Dealing with our history is difficult. Why us? Or, in the words of that hell of a difficult question that Pops posed to all of us: “What did we do to be so Black and blue”?
What indeed. Understanding history requires more than most of us are capable of giving. Why is that? Why are we who we are? There is no simple answer.
No straight forward way to get to understanding ourselves and our condition. Much of our conundrum is detailed in Silencing The Past, an uber-important scholarly work by Haitian scholar Michel-Ralph Trouillot. His last post was at the University of Chicago, where he died of a brain aneurism on July 5, 2012.
As I plowed through Trouillot insightful work, I frequently found myself referring to a dictionary, but despite my difficulties I persevered because the ideas about grasping history were so provocative.
“The Three Faces of Sans Souci” is the second chapter in his challenging study. Each face taught me different aspects of my history that were heretofore unknown to me in their fullness.
First, there was the town at the base of the mountain where the monument was located and through which water flowed keeping the stone edifice cool even on the hottest day. Then there was the European Prussian palace named Sans Souci-Potsdam. Finally, there was the Haitian leader Sans Souci.
I had stood atop The Citadel, and was faintly familiar with the European/Germanic connection through reading a smattering of historical works, but all my travels and reading not withstanding, I had never before heard of the soldier named Sans Souci.
Perhaps because I had been there I found myself enchanted by both the complexity and beauty of Trouillot’s examination of the Haitian revolution through focusing on the long neglected gathering of stones at the base of the mountain atop which sits The Citadel, the supreme monument of Black history in the west, built by Haitian revolutionary freedom fighter Henri Christophe.
Many years ago, in the latter part of the previous 20th century, I had taken a long and twisting mule ride to the summit. When we started out at the bottom I saw a peasant woman with a tray perched atop her head. She was walking up the mountainside. We lost sight of each other when she shoved ahead in a direction that diverged from our mule path. Just before we reached the top over a half hour later, she reappeared. Ahead of us! At that moment, I viscerally understood the power of the Haitian revolution. Fully comprehended how our 19th century ancestors had whipped the French, outwitted the English, and successfully dodged brutal Spain. How the formerly enslaved became the progenitors of this world’s sole successful slave revolt. It was because of their physical persistence, the persistence of blackness.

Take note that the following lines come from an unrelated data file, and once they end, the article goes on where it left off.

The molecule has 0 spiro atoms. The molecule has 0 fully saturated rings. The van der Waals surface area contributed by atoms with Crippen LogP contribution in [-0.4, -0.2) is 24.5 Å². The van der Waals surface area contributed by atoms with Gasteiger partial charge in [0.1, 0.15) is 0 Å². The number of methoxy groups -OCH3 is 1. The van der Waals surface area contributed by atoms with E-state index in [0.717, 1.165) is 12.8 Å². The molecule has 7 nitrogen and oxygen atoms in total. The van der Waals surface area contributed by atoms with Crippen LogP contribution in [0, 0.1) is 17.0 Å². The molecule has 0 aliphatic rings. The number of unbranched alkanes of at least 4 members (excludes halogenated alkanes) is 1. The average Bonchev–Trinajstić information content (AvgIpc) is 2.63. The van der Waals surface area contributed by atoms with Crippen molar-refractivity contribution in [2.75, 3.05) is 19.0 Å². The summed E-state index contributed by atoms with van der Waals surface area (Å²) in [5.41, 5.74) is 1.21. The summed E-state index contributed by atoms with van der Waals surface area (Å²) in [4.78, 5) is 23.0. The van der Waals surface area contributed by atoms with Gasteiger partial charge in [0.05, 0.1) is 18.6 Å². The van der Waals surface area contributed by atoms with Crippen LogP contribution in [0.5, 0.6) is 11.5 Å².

Without saying a word, they climbed the mountain, pushing forward, trodding one foot in front the other. They refused to surrender to seemingly superior forces. Their stubborn Haitian hearts enabled them to succeed. That same stubbornness is necessary if we are to survive the crisis of the 21st century, i.e. the dominance of U.S. modernity.
Going to the mountain top is a familiar trope of African American culture. While reveling in and rejoicing about our history of struggle, most of us do not realize that the bulk of our history was constructed by the so-called wretched of the earth, by illiterate and semiliterate peasants who kept on keeping on.
We may ride astride modern mules today, but we should always remember it will be the least of us who enable the totality of us to reach the pinnacles of whatever future mountains we face. Silencing The Past, in both its intellectually challenging complexity and its historically significant insights, offers us the opportunity to understand and answer the “why” question of our existence.
We are here. The mountain is here. The example of our ancestors teaches us, we are capable of reaching the top if we choose to climb. Because of the hearts of our ancestors, their persistence, their refusal to surrender, that is the answer. Our ancestors are why. Our answer to the question. “We can” because “they did”. We are because they were.
They were. And because of them, we can be.